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Last modified: 2013-04-08 by pete loeser
Keywords: variants |
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6:1 Image by Marcus Schmöger, 6 Oct 2000
During the 2000 Oktoberfest in Munich..., at the Rathaus (town hall) there were very long vertical flags (about 6:1) of Bavaria, Germany and
Marcus Schmöger, 6 Oct 2000
Image by Marcus Schmöger, 11 May 2001
Unofficial, but the private use is permitted.
The shield Federal Shield (Bundesschild) on the state flag has a special shape, not the same as in the coat-of-arms, although on flags used "illegally" by sports fans this shield often totally resembles the coat-of-arms.
Dieter Linder, 12 Jan 1998
Issue 13 (26th March 2001) of the German weekly news magazine Der Spiegel, p. 6, showed a picture of German football fans waving that unofficial variant of the German state flag .
Marcus Schmöger, 11 May 2001
[Editor's note: see also State Flag 1921-1933 variant in an official publication, probably mistaken.]
Image by António Martins
I have reported more than once on the very frequent display of the German flag upside down in Spain, most notably at tourist resorts, but also elsewhere.
Santiago Dotor, 6 Sep 2001
Well, even here in Germany such things happen. I frequently pass by a restaurant in a little village, where they have oblique flagstaffs at the wall. The German flag is upside down there.
Marcus Schmöger, 7 Sep 2001
Image by Ivan Sarajcic, 30 Jun 2008
Interesting story about erroneous German flag from Jens Wilke. He wanted to draw attention to a humorous story that happening in Germany. One of the top news shows on German TV did a report on the 2008 European Soccer Championship. In that report, the editor must have been very absent-minded and messed up the German flag. Instead of black-red-gold, he accidently "created" a new one, red-black-gold, very much to the embarrasement of the news company. Some soccer-fans apparently took up this idea and actually made a real flag like it, and went to the big public-viewing events, looked for the reporters and waved this "new" flag in the background, so it was - again - in the same news!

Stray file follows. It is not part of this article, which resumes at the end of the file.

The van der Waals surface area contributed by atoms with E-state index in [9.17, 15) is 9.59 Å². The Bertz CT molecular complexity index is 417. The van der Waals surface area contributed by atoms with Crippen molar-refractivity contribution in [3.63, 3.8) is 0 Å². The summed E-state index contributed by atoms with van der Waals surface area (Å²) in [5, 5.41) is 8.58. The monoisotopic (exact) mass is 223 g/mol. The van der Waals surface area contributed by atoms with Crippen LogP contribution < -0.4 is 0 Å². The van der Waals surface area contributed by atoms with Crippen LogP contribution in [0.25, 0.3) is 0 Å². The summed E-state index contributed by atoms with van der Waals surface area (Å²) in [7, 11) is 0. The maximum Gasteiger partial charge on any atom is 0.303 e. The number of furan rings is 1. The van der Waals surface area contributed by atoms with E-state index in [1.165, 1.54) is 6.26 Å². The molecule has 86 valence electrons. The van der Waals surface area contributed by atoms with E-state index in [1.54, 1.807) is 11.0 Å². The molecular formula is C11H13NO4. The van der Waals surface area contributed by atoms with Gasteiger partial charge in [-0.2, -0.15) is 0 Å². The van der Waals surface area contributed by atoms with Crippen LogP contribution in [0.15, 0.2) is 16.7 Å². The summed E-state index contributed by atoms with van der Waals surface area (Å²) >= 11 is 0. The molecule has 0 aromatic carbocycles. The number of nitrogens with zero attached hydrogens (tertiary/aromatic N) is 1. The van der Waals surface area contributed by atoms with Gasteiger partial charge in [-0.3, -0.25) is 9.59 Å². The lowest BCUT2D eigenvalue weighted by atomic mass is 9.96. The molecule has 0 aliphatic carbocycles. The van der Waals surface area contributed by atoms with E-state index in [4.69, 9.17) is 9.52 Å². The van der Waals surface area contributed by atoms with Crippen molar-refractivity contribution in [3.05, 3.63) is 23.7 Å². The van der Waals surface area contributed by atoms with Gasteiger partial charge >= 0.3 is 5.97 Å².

Ivan Sarajcic, 30 Jun 2008
Image by Jan-Patrick Fischer, 11 Jun 2009
This is edited from my articles in the German Wikipedia. In the past couple of years an unofficial variant of the German flag appeared with the Turkish Crescent and Star in the red stripe. It is mostly used by people of Turkish background living in Germany. I saw it in Munich and I've been told that it also appeared in Hamburg. It was seen at the European soccer championship in Basel/Switzerland (Germany vs.
Turkey), and is in use by media too, for example, in one of Germany's most popular magazines, the "Spiegel".
The creator of the flag was Behcet Algan, who called his flag "Deutürk-Fahne". His original flag is on display at the Hamburg Völkerkunde Museum. The flag symbolizes the solidarity to the second home of Turkish people in Germany.
It is interesting the strong emotions this flag generates. When I added this flag to my German Wikipedia articles, some said this flag was defamatory, others didn't accept it as relevant, and others called this flag a symbol of a Turkish occupation (?) of Germany. Thank goodness, these opinions are in the minority. I think, this flag symbolize a beginning integration of Turkish immigrants in Germany. Only 10 years ago they only raised Turkish flags, and never any German symbols.
Jan-Patrick Fischer, 11 Jun 2009
Image by Jan-Patrick Fischer, 11 Jun 2009
Note: Not a German flag, but Native American
On a recent trip to Florida I found many (if not all) German flags flown at various commercial entities to be slightly different than the actual German National Flag. The difference being a fourth solid white band
equally spaced above the original black-red-gold tricolor pattern. I'm just curious to the meaning/origin of this flag
Bill Lucas, 17 Feb 2007
It is not a German flag, but most probable a variant of the Native American Seminole
Nation or Miccousukee tribe in Florida.
Jorg Majewski, 17 Feb 2007
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Tip: Animated GIF Flags / Fahnen / Flaggen